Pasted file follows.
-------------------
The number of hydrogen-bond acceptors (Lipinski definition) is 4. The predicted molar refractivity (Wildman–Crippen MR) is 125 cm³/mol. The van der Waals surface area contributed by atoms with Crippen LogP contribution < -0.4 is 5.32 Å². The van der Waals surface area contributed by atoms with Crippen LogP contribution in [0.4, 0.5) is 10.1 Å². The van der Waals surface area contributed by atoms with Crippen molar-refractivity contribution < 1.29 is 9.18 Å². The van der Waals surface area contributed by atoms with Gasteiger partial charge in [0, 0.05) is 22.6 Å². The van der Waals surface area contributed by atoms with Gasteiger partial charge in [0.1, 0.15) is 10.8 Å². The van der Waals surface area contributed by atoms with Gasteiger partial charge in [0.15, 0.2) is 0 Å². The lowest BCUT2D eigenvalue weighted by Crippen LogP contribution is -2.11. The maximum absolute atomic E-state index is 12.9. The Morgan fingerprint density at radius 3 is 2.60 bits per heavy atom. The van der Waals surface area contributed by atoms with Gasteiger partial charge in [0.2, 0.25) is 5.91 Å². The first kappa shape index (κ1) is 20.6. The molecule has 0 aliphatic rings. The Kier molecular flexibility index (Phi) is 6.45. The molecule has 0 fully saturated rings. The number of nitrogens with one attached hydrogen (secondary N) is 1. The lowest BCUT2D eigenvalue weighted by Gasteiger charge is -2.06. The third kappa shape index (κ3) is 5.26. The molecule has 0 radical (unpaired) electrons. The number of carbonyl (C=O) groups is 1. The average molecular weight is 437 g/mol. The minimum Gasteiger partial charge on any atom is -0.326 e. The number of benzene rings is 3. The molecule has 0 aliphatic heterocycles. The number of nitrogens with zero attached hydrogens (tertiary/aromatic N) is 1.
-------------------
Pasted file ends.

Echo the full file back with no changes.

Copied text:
The number of hydrogen-bond acceptors (Lipinski definition) is 4. The predicted molar refractivity (Wildman–Crippen MR) is 125 cm³/mol. The van der Waals surface area contributed by atoms with Crippen LogP contribution < -0.4 is 5.32 Å². The van der Waals surface area contributed by atoms with Crippen LogP contribution in [0.4, 0.5) is 10.1 Å². The van der Waals surface area contributed by atoms with Crippen molar-refractivity contribution < 1.29 is 9.18 Å². The van der Waals surface area contributed by atoms with Gasteiger partial charge in [0, 0.05) is 22.6 Å². The van der Waals surface area contributed by atoms with Gasteiger partial charge in [0.1, 0.15) is 10.8 Å². The van der Waals surface area contributed by atoms with Gasteiger partial charge in [0.15, 0.2) is 0 Å². The lowest BCUT2D eigenvalue weighted by Crippen LogP contribution is -2.11. The maximum absolute atomic E-state index is 12.9. The Morgan fingerprint density at radius 3 is 2.60 bits per heavy atom. The van der Waals surface area contributed by atoms with Gasteiger partial charge in [0.2, 0.25) is 5.91 Å². The first kappa shape index (κ1) is 20.6. The molecule has 0 aliphatic rings. The Kier molecular flexibility index (Phi) is 6.45. The molecule has 0 fully saturated rings. The number of nitrogens with one attached hydrogen (secondary N) is 1. The lowest BCUT2D eigenvalue weighted by Gasteiger charge is -2.06. The third kappa shape index (κ3) is 5.26. The molecule has 0 radical (unpaired) electrons. The number of carbonyl (C=O) groups is 1. The average molecular weight is 437 g/mol. The minimum Gasteiger partial charge on any atom is -0.326 e. The number of benzene rings is 3. The molecule has 0 aliphatic heterocycles. The number of nitrogens with zero attached hydrogens (tertiary/aromatic N) is 1.